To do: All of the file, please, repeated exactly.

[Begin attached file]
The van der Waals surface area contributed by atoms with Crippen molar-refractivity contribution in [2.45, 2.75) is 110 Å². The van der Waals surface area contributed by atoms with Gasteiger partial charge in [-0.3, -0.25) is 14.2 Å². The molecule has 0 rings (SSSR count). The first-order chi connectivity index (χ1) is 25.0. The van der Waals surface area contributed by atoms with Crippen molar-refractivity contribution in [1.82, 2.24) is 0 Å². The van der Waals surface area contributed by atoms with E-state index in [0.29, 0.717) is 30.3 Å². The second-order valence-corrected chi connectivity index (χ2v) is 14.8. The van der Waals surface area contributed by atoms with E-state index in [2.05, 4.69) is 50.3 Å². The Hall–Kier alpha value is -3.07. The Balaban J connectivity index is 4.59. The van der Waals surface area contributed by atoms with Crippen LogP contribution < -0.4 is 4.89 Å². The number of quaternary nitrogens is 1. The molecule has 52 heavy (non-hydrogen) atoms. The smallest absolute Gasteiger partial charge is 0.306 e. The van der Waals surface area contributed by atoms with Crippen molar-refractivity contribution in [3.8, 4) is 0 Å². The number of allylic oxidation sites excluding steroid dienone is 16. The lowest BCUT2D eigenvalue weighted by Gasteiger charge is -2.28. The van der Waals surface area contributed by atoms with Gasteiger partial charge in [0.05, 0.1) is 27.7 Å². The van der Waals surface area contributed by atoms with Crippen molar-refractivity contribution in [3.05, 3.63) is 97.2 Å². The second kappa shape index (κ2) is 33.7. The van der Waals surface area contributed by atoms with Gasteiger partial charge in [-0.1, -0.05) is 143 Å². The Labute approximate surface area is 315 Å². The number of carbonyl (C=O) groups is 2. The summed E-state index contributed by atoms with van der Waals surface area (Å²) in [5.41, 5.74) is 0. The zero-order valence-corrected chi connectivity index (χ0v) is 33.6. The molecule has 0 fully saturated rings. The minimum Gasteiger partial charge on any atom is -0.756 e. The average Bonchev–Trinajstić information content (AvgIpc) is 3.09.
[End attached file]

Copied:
The van der Waals surface area contributed by atoms with Crippen molar-refractivity contribution in [2.45, 2.75) is 110 Å². The van der Waals surface area contributed by atoms with Gasteiger partial charge in [-0.3, -0.25) is 14.2 Å². The molecule has 0 rings (SSSR count). The first-order chi connectivity index (χ1) is 25.0. The van der Waals surface area contributed by atoms with Crippen molar-refractivity contribution in [1.82, 2.24) is 0 Å². The van der Waals surface area contributed by atoms with E-state index in [0.29, 0.717) is 30.3 Å². The second-order valence-corrected chi connectivity index (χ2v) is 14.8. The van der Waals surface area contributed by atoms with E-state index in [2.05, 4.69) is 50.3 Å². The Hall–Kier alpha value is -3.07. The Balaban J connectivity index is 4.59. The van der Waals surface area contributed by atoms with Crippen LogP contribution < -0.4 is 4.89 Å². The number of quaternary nitrogens is 1. The molecule has 52 heavy (non-hydrogen) atoms. The smallest absolute Gasteiger partial charge is 0.306 e. The van der Waals surface area contributed by atoms with Crippen molar-refractivity contribution in [3.8, 4) is 0 Å². The number of allylic oxidation sites excluding steroid dienone is 16. The lowest BCUT2D eigenvalue weighted by Gasteiger charge is -2.28. The van der Waals surface area contributed by atoms with Gasteiger partial charge in [0.05, 0.1) is 27.7 Å². The van der Waals surface area contributed by atoms with Crippen molar-refractivity contribution in [3.05, 3.63) is 97.2 Å². The second kappa shape index (κ2) is 33.7. The van der Waals surface area contributed by atoms with Gasteiger partial charge in [-0.1, -0.05) is 143 Å². The Labute approximate surface area is 315 Å². The number of carbonyl (C=O) groups is 2. The summed E-state index contributed by atoms with van der Waals surface area (Å²) in [5.41, 5.74) is 0. The zero-order valence-corrected chi connectivity index (χ0v) is 33.6. The molecule has 0 fully saturated rings. The minimum Gasteiger partial charge on any atom is -0.756 e. The average Bonchev–Trinajstić information content (AvgIpc) is 3.09.